If you’ve felt that Apple’s release of iOS 13 and iPadOS 13 has been exceptionally troubled, you’re not alone. iOS 13 has had more updates—eight in total, if you count the iOS 13.2.1 update for the HomePod—in its first two months than any of its predecessors. iOS 12 required only two updates in the same time period. A Bloomberg report by Mark Gurman has revealed that Apple knew internally that iOS 13 was a mess even before the company announced it at WWDC in June 2019.
According to Gurman, Apple is now changing its testing procedures in response. Daily test versions will have unfinished and buggy features disabled by default, with options to enable them individually, which will help Apple isolate which new features are causing problems. According to Gurman, so many teams at Apple were adding features—along with the inevitable bugs—to iOS 13 that the internal test versions were unusable even to Apple testers. Apple has already adopted this new process in the development of iOS 14. However, don’t expect a scaled-back release like iOS 12; Gurman says that iOS 14 is expected to have as many features as iOS 13, even though Apple is planning to push some features beyond the initial release.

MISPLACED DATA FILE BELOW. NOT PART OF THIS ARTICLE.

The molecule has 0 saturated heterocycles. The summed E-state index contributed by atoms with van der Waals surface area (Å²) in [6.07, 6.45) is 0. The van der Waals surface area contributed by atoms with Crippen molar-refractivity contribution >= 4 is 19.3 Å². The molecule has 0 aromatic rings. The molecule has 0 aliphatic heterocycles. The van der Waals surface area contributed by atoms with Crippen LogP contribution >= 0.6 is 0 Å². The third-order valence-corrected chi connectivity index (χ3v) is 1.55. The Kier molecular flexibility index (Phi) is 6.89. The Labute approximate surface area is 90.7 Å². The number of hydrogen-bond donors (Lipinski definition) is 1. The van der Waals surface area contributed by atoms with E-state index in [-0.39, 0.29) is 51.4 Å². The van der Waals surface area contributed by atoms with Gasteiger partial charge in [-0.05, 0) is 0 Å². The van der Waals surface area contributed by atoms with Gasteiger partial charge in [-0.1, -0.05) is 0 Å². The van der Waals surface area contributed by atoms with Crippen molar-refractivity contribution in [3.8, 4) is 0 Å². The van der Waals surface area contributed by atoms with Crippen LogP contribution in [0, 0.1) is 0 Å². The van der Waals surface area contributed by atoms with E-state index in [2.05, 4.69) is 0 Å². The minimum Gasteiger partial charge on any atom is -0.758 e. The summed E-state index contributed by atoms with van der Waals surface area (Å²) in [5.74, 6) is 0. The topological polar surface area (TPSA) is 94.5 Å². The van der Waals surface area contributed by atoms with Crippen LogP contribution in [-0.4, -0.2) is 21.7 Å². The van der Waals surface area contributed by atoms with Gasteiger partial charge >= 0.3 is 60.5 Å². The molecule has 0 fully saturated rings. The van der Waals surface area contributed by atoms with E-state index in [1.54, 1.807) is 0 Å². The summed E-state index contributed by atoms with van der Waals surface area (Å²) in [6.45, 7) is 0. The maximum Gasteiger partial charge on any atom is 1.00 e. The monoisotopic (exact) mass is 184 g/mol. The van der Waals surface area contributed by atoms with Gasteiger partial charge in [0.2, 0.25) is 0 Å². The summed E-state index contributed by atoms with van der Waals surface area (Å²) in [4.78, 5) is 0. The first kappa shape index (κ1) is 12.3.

Unfortunately, Gurman’s report doesn’t mention Apple addressing many of the other problems outlined by former Apple engineer David Shayer in “Six Reasons Why iOS 13 and Catalina Are So Buggy” (21 October 2019), such as crash reports not including non-crashing bugs, triaging less important bugs such that they’re never fixed, ignoring older bugs in favor of new ones, and not using automated tests as much as possible. And—perhaps most important—iOS will inevitably continue to become more complex. We hope Apple’s new testing procedures will make things better, but we’re reserving judgment until iOS 14 ships.